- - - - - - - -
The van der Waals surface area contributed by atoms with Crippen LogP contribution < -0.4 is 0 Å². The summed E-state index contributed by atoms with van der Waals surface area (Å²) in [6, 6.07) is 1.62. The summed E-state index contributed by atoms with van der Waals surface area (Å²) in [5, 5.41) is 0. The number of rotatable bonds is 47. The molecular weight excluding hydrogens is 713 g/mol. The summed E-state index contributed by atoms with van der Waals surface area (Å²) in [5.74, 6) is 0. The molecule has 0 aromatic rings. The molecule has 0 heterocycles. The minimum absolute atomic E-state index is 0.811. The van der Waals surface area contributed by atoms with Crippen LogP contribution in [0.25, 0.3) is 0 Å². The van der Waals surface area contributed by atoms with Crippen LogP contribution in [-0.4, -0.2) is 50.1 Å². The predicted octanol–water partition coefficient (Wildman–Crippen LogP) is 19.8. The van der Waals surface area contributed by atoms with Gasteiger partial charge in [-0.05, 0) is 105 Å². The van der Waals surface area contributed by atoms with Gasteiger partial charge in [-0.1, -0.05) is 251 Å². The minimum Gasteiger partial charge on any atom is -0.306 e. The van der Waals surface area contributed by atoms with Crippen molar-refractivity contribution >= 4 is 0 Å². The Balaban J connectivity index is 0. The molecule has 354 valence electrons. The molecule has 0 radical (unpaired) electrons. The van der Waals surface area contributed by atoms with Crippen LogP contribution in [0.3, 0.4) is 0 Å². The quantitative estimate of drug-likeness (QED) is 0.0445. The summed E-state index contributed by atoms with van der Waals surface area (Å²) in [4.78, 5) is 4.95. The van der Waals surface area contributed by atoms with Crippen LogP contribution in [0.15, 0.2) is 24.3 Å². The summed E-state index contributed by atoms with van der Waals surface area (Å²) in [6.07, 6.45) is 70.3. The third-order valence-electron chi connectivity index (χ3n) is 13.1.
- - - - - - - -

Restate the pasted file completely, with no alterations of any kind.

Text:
The van der Waals surface area contributed by atoms with Crippen LogP contribution < -0.4 is 0 Å². The summed E-state index contributed by atoms with van der Waals surface area (Å²) in [6, 6.07) is 1.62. The summed E-state index contributed by atoms with van der Waals surface area (Å²) in [5, 5.41) is 0. The number of rotatable bonds is 47. The molecular weight excluding hydrogens is 713 g/mol. The summed E-state index contributed by atoms with van der Waals surface area (Å²) in [5.74, 6) is 0. The molecule has 0 aromatic rings. The molecule has 0 heterocycles. The minimum absolute atomic E-state index is 0.811. The van der Waals surface area contributed by atoms with Crippen LogP contribution in [0.25, 0.3) is 0 Å². The van der Waals surface area contributed by atoms with Crippen LogP contribution in [-0.4, -0.2) is 50.1 Å². The predicted octanol–water partition coefficient (Wildman–Crippen LogP) is 19.8. The van der Waals surface area contributed by atoms with Gasteiger partial charge in [-0.05, 0) is 105 Å². The van der Waals surface area contributed by atoms with Gasteiger partial charge in [-0.1, -0.05) is 251 Å². The minimum Gasteiger partial charge on any atom is -0.306 e. The van der Waals surface area contributed by atoms with Crippen molar-refractivity contribution >= 4 is 0 Å². The Balaban J connectivity index is 0. The molecule has 354 valence electrons. The molecule has 0 radical (unpaired) electrons. The van der Waals surface area contributed by atoms with Crippen LogP contribution in [0.3, 0.4) is 0 Å². The quantitative estimate of drug-likeness (QED) is 0.0445. The summed E-state index contributed by atoms with van der Waals surface area (Å²) in [4.78, 5) is 4.95. The van der Waals surface area contributed by atoms with Crippen LogP contribution in [0.15, 0.2) is 24.3 Å². The summed E-state index contributed by atoms with van der Waals surface area (Å²) in [6.07, 6.45) is 70.3. The third-order valence-electron chi connectivity index (χ3n) is 13.1.